In 2013, the California Legislature approved a number of new laws of interest to Auto Club members and motorists. Unless otherwise noted, these measures take effect January 1, 2014.
Broken Parking Meters
AB 61 allows motorists to park where there are non-working parking meters or payment stations, up to the posted time limit, without getting a ticket from the local city or county. This bill follows an Auto Club–sponsored measure from last year that required cities and counties to post clear notice if parking at broken meters was prohibited.
SB 194 prohibits drivers under age 18 from using any mobile electronic communication device, even hands-free, while driving. The only exception is for an emergency call to law enforcement or other emergency service providers. The Auto Club supported this law to help ensure that new teen drivers focus on the task of driving when behind the wheel.
Beginning January 1, 2015, AB 60 requires the DMV to issue driver’s licenses to persons who are ineligible for a Social Security number if additional documentation regarding identity and residence is provided. A driver’s license issued under these circumstances will include a notice that it is not accepted for official federal identification (such as at airport security) or other purposes.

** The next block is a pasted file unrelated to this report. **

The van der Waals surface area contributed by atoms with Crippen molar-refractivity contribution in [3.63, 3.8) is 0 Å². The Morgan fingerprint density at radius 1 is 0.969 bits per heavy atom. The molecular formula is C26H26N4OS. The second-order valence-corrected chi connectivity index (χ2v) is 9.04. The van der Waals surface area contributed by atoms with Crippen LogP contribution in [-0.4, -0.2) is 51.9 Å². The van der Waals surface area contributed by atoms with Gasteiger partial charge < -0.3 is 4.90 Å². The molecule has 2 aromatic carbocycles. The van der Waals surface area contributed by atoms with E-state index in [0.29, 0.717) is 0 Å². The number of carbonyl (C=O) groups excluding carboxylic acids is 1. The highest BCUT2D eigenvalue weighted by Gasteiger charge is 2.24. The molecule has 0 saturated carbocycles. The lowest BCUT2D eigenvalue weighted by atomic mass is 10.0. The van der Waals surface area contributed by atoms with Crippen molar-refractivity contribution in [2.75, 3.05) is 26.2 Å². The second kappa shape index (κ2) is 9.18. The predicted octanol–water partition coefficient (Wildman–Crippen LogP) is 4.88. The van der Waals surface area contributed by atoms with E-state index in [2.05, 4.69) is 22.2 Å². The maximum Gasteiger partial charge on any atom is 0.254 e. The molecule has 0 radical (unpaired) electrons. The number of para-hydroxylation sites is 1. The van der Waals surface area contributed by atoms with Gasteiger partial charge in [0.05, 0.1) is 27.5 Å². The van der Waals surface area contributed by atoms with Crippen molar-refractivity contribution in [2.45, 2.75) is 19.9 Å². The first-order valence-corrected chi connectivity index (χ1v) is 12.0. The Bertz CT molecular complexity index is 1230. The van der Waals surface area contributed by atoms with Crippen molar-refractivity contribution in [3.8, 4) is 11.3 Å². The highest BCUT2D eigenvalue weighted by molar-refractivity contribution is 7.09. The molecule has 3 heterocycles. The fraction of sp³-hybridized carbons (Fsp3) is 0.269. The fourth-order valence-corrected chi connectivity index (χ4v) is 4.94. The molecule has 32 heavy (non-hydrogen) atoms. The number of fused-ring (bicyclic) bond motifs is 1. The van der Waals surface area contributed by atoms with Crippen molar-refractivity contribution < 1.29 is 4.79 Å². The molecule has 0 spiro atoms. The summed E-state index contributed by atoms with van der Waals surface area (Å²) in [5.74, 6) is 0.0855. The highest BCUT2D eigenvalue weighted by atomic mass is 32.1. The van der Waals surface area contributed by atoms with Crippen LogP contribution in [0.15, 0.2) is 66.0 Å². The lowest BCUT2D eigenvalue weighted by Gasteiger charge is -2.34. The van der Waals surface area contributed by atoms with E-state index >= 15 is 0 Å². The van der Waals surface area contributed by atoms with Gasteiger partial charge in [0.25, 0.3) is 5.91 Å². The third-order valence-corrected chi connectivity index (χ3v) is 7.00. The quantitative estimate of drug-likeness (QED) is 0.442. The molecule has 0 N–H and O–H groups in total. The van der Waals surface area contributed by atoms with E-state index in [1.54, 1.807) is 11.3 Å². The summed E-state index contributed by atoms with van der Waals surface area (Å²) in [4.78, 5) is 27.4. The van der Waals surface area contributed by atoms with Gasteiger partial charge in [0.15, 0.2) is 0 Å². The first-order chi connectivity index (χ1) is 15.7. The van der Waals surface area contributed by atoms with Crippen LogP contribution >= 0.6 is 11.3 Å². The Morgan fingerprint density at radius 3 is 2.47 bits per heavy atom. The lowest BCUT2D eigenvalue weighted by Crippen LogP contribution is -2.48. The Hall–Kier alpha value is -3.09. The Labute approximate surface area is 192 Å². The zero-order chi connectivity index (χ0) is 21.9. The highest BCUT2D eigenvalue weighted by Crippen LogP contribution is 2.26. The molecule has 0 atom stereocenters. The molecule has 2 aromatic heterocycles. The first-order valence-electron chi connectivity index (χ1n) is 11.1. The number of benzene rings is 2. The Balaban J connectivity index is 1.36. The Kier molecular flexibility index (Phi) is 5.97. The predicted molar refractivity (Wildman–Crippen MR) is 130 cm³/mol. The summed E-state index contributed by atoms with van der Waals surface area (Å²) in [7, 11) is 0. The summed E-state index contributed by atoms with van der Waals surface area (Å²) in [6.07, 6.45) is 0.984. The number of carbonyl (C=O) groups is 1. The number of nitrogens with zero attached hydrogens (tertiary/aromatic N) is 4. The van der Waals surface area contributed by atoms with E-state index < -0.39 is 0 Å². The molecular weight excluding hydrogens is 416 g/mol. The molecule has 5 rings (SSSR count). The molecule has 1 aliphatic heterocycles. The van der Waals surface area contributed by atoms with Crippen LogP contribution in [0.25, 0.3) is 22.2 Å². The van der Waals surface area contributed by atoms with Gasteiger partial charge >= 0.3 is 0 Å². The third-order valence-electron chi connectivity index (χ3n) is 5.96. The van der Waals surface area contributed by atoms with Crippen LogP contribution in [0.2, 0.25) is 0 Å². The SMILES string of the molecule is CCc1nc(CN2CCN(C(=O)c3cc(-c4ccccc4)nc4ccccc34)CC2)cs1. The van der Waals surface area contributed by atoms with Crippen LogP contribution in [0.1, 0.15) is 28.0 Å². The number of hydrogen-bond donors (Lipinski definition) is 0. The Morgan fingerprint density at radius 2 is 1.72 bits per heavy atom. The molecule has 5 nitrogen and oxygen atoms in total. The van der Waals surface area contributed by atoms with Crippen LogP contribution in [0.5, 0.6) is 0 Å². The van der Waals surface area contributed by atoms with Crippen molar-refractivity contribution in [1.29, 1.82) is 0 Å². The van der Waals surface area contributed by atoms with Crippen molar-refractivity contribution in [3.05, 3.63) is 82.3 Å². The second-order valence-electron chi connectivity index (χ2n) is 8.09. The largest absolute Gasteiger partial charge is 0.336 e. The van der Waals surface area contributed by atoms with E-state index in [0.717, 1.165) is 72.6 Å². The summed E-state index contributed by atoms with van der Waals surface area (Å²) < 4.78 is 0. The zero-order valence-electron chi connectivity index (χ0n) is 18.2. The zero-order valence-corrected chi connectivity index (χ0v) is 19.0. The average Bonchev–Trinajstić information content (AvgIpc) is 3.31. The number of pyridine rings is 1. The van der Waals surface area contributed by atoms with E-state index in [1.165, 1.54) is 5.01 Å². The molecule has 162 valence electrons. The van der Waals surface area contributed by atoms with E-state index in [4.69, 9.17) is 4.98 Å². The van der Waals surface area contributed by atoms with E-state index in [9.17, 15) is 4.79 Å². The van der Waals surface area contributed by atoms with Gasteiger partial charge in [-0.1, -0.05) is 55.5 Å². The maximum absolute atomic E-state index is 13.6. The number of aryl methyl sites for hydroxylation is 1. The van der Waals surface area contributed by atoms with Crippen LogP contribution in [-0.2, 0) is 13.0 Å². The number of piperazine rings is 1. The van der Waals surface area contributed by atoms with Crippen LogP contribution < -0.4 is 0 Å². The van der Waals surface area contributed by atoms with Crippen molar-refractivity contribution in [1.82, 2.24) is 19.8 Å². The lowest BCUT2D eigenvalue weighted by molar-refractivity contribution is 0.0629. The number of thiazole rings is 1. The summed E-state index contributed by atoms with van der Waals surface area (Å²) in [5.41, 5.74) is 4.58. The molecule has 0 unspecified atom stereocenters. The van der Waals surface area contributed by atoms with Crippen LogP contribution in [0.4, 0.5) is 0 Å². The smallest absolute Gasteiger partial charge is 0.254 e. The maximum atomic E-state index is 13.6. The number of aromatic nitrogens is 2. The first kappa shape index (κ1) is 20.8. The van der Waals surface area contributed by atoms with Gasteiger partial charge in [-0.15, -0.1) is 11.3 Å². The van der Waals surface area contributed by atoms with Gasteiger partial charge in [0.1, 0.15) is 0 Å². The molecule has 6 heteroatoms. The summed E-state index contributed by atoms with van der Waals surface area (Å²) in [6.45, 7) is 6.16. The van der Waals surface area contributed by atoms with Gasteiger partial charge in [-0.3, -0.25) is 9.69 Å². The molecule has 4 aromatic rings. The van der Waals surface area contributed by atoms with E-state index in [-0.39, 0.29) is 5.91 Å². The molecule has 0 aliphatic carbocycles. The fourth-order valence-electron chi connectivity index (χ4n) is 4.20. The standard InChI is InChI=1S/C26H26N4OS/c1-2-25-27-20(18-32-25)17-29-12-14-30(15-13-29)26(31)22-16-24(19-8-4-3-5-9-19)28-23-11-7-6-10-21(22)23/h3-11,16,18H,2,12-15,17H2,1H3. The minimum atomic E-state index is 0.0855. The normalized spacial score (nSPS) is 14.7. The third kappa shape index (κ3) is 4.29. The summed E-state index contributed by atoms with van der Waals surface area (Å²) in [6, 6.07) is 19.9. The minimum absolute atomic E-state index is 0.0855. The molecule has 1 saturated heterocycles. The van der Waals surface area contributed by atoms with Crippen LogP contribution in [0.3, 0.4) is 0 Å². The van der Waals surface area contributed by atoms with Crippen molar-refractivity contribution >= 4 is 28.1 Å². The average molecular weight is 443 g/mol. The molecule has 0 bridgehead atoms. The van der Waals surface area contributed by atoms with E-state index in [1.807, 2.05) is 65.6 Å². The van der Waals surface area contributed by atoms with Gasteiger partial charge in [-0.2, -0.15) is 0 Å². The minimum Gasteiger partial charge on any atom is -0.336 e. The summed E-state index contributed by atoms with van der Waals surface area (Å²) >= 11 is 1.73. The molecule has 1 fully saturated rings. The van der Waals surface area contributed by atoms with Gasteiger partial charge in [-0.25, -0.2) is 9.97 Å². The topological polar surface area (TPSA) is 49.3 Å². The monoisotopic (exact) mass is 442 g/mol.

AB 8 continues, through 2023, several fees that vehicle owners now pay at the time they register their vehicles. These include $3 for alternative fuel development and deployment, $8 for smog abatement (charged on vehicles six years old or newer), and $2 for local air quality districts to mitigate emissions (mainly from large trucks).
AB 266 and SB 286 combine to extend the time certain clean-air vehicles are allowed to use High Occupancy Vehicle (HOV), or carpool, lanes without meeting minimum occupancy requirements. Electric and natural gas vehicles (such as the Leaf, Tesla, and Civic CONG) with a “white sticker” or advanced partial zero-emission vehicles (such as the Volt and plug-in hybrids) with a “green sticker” from the DMV can use HOV lanes until January 1, 2019. The bills do not apply to the new Los Angeles Express Lanes on interstates 10 and 110.
AB 1371 establishes the “Three Feet for Safety Act,” which requires drivers to allow at least a 3-foot distance between their vehicle and a bicycle or its operator when passing. When 3 feet cannot be provided because of traffic or roadway conditions, drivers must slow to a reasonable and prudent speed and pass only when doing so would not endanger the safety of the bicyclist. Penalties for violating the law start at $35 for the base fine (more than $150 when court and other fees are added). The bottom line: For everyone’s safety, pay attention and give cyclists adequate space when passing. The Auto Club supported this measure, and it takes effect on Sept. 16, 2014.